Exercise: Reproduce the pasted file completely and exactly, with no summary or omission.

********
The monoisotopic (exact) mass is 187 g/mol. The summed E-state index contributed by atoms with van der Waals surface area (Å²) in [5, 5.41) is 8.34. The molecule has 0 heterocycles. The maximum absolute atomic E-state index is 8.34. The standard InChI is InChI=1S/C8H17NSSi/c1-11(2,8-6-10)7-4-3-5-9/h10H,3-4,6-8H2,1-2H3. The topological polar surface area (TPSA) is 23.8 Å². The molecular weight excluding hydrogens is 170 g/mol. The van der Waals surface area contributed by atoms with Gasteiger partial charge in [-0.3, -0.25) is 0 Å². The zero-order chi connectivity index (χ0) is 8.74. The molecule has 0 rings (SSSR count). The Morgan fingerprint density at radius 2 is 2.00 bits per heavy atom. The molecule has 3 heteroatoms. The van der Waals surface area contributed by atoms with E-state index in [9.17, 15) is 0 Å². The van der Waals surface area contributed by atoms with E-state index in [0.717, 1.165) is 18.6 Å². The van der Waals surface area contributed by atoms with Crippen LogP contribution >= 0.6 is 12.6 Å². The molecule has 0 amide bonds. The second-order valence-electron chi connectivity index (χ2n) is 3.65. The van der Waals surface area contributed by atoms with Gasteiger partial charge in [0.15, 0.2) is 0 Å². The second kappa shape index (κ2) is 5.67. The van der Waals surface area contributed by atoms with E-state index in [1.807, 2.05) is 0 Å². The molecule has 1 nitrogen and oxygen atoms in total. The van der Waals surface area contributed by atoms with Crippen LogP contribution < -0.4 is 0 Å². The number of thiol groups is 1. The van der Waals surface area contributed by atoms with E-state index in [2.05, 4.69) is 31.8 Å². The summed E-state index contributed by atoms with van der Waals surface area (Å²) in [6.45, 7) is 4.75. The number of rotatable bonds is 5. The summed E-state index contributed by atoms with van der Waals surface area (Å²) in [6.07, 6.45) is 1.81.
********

The monoisotopic (exact) mass is 187 g/mol. The summed E-state index contributed by atoms with van der Waals surface area (Å²) in [5, 5.41) is 8.34. The molecule has 0 heterocycles. The maximum absolute atomic E-state index is 8.34. The standard InChI is InChI=1S/C8H17NSSi/c1-11(2,8-6-10)7-4-3-5-9/h10H,3-4,6-8H2,1-2H3. The topological polar surface area (TPSA) is 23.8 Å². The molecular weight excluding hydrogens is 170 g/mol. The van der Waals surface area contributed by atoms with Gasteiger partial charge in [-0.3, -0.25) is 0 Å². The zero-order chi connectivity index (χ0) is 8.74. The molecule has 0 rings (SSSR count). The Morgan fingerprint density at radius 2 is 2.00 bits per heavy atom. The molecule has 3 heteroatoms. The van der Waals surface area contributed by atoms with E-state index in [9.17, 15) is 0 Å². The van der Waals surface area contributed by atoms with E-state index in [0.717, 1.165) is 18.6 Å². The van der Waals surface area contributed by atoms with Crippen LogP contribution >= 0.6 is 12.6 Å². The molecule has 0 amide bonds. The second-order valence-electron chi connectivity index (χ2n) is 3.65. The van der Waals surface area contributed by atoms with Gasteiger partial charge in [0.15, 0.2) is 0 Å². The second kappa shape index (κ2) is 5.67. The van der Waals surface area contributed by atoms with E-state index in [1.807, 2.05) is 0 Å². The molecule has 1 nitrogen and oxygen atoms in total. The van der Waals surface area contributed by atoms with Crippen LogP contribution < -0.4 is 0 Å². The number of thiol groups is 1. The van der Waals surface area contributed by atoms with E-state index in [2.05, 4.69) is 31.8 Å². The summed E-state index contributed by atoms with van der Waals surface area (Å²) in [6.45, 7) is 4.75. The number of rotatable bonds is 5. The summed E-state index contributed by atoms with van der Waals surface area (Å²) in [6.07, 6.45) is 1.81.